Grand Rapids races against pandemic to revitalize sections of local economy


GVL / Katherine Vasile

Trevor Hubert

As the COVID-19 pandemic slowly comes to a close, the city of Grand Rapids is looking for its economy to bounce back quickly from a year full of lockdowns and business closures. The restaurant, entertainment and hospitality industries were among the hardest-hit areas of the economy due to various indoor capacity restrictions that have been in place since March 2020. 

Now that some restrictions have eased, cases have trended downward and Michigan continues to distribute the vaccine, some of the focus can shift to the city’s recovery effort. City officials believe that Grand Rapids is already on the path to economic recovery, thanks to initiatives it has taken to keep things afloat. 

With an emphasis on the recovery of local businesses, the City awarded $525,000 in Small Business Economic Recovery Grants,” read a statement from the City of Grand Rapids. “It also invested in resident resiliency contracts totaling $3.3 million for housing security and support services, neighborhood support and technical assistance and youth employment.”

Seidman College of Business Associate Dean Paul Isely believes that the support for West Michigan must be a focused effort, no matter where the relief money is coming from.

“The real issue for us right now is making sure we’re supporting that fraction of the economy that is actually hurting,” Isley said. “A large chunk of the economy isn’t actually hurting. In the sectors that are doing pretty well, like manufacturing and construction and professional services, they’ve actually run out of workers”. 

Even with the most impacted sector of the economy beginning to stabilize, Isely says that 20-25% of restaurants in Grand Rapids will be closed permanently. 

“We know that we’re going to have to figure out how to facilitate people buying into bringing back that feel,” Isely said. “Part of what’s really supercharged Grand Rapids is the nightlife, that downtown feel, and all those local restaurants and the diversity of eating. We have to find ways to make sure that the ones that have survived make it through.”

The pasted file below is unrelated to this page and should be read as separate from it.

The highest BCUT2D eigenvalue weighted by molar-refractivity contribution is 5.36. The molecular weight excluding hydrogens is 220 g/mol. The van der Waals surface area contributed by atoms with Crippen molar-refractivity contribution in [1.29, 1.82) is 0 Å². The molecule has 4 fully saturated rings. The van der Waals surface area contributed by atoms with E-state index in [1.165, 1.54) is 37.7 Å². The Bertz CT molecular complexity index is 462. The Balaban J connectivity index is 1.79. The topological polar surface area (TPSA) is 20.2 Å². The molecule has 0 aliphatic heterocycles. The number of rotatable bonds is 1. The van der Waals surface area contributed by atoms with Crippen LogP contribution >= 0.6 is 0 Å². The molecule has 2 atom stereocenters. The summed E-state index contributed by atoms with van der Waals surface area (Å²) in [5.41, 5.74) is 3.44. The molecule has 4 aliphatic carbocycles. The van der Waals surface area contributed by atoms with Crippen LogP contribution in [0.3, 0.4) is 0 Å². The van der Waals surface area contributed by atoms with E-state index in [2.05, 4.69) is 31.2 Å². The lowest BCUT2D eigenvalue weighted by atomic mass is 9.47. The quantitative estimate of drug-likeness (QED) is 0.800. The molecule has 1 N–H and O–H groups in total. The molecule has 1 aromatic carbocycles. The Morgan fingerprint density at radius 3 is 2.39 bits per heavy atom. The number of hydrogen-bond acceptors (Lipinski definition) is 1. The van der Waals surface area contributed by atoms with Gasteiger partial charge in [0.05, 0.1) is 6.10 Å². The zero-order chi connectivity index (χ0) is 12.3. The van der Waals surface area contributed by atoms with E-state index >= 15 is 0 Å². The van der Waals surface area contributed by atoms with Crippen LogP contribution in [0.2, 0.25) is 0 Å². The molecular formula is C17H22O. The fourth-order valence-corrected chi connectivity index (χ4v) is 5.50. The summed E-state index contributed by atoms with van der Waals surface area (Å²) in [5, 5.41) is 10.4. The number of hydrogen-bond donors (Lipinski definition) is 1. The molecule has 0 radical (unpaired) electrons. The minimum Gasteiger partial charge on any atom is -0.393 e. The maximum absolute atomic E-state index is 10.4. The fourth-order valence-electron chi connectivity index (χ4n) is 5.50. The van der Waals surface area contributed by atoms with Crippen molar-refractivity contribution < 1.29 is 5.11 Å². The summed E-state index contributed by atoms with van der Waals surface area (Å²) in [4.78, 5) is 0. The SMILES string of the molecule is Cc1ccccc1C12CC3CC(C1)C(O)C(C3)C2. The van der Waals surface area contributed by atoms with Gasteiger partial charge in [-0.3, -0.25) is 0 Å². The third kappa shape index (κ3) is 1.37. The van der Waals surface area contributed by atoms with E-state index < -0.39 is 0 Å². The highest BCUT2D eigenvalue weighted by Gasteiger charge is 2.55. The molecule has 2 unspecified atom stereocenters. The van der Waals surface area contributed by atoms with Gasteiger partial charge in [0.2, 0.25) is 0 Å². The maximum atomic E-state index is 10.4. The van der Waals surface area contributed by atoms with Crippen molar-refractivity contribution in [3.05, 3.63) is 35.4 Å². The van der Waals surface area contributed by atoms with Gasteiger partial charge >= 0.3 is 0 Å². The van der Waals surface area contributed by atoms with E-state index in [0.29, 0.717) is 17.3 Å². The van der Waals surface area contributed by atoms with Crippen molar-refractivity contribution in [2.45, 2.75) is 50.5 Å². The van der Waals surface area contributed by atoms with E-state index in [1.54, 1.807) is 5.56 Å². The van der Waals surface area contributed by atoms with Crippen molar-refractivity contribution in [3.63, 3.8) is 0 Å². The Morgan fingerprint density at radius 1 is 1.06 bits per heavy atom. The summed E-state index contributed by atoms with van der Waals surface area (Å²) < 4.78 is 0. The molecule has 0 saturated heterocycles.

With the virus coming down and more stimulus money coming in, Isely projects a road to economic recovery faster than anticipated when COVID-19 first struck. 

“If the vaccination is on par and it’s moving as fast as it is, and it stays ahead of the problems that are caused by the new variants, we will have a very, very good summer in West Michigan,” Isley said.

He believes that the recovery also depends on how quickly people spend their newfound disposable income. 

“I’ve watched people my entire life,” Isley said. “I’ve looked at data of people my entire life. As long as they’re scared, they’re going to save the money, but once they’re not scared anymore, they’re going to spend it. Over the course of the next eight to nine months, a lot of that money is going to break loose and that’s really going to help the economy”. 

For city officials, economic recovery will be the main focus of 2021 and possibly 2022, and the city will be looking to make Grand Rapids attractive to locals and tourists alike. 

COVID-19 recovery efforts include creating social zones and social districts in Corridor Improvement Districts and supporting the return of city-wide events such as ArtPrize, Festival of the Arts, and the new Confluence event,” the city statement read. 

Isely projected that Grand Rapids will most likely fully return to its pre-pandemic economy by the summer of 2022.